|What is meant by "Culturalization"?
What Geopolitics and Culture mean to your business
You might label it cultural, political, linguistic, or geographic but regardless of the term the concept behind it remains the same: critical, deep-level information about markets and locales is essential to business success. In the business context, Englobe applies the term culturalization as an all-inclusive label for the process of addressing the risks and opportunities present in any global business venture or in any product/service that experiences global exposure and/or requires international adaptation. Given Englobe’s experience in the field, we recognize that a primary component of a successful global product, service or public relations campaign is its ability to meet local expectations - both the consumer and the government (as the entity that primarily controls local distribution). Thus it's critical for any global organization to maintain a clear geopolitical and cultural strategy for how that organization interacts with local markets.
The majority of global citizens no longer live in a closed or distant society, therefore any business activity - whether purposefully global or not and regardless of national origin - has geopolitical and cultural dimensions that must be proactively identified and effectively managed. So whichever term you choose to apply and however your organization currently addresses the issues – via globalization, localization, legal, marketing, or other such personnel – it’s critical to realize that the true culturalization of your content is a key to your overall success.
The Importance of Geographic Literacy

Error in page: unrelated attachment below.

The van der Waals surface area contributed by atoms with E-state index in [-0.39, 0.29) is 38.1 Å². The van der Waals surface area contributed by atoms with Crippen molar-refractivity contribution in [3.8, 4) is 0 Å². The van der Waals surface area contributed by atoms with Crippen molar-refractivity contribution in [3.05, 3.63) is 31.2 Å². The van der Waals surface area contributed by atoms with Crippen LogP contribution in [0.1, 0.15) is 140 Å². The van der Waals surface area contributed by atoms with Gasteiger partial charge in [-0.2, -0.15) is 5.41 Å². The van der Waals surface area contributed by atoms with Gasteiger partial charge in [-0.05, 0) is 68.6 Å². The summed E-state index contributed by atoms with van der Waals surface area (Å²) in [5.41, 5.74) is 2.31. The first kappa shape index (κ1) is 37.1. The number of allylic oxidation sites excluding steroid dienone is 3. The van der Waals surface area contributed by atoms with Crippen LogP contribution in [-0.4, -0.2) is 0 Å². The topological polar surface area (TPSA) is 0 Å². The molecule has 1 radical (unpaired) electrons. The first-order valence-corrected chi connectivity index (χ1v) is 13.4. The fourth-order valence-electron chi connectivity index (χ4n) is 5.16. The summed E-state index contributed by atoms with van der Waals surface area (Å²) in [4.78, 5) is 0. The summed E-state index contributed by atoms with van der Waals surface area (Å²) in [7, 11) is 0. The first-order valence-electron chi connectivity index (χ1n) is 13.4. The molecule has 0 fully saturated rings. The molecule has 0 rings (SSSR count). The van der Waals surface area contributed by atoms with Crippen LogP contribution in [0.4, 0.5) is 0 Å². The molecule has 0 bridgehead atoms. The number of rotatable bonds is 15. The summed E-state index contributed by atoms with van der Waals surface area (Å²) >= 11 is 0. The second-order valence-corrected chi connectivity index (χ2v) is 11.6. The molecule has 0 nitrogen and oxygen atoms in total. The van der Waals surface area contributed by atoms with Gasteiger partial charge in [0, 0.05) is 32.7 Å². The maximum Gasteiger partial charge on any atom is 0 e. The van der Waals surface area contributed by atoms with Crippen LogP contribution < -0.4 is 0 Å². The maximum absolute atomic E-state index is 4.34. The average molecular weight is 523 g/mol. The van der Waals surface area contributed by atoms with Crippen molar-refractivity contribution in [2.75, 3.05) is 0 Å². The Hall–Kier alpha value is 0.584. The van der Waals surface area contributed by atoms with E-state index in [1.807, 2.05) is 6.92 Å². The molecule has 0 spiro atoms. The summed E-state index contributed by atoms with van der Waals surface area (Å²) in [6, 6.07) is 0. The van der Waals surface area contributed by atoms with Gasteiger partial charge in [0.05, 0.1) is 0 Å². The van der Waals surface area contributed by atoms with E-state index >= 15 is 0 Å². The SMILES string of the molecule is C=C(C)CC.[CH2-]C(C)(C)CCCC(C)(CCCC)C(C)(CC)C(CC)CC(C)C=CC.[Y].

Geographic literacy, or Geoliteracy in short, is the broad term that encompasses the overall competence of an individual’s geography knowledge - from cross-cultural awareness to understanding of spatial concepts and global relationships to maintaining an ongoing curiosity about people and place. Geoliteracy has been long-recognized to be at poor levels in the U.S. yet its crisis state not only affects schools and students but businesses and decision-makers as well. The National Geographic-Roper Geographic Literacy Studies of 2002 (view the 2002 report PDF) and 2006 (view the 2006 report PDF) both indicated stark declines in overall geographic awareness and understanding within the U.S. However, it also showed declining trends in other developed nations thus Geoliteracy is not a cliched problem for the U.S. alone to manage. What does this mean for your business? Put simply, your employees might not be as well equipped (nor expected) to understand the complex challenges of global business, where both risks and opportunities may go unnoticed. ENGLOBE is able to help businesses address their Geoliteracy issues ‘on the ground’ and within the context of their specific organization.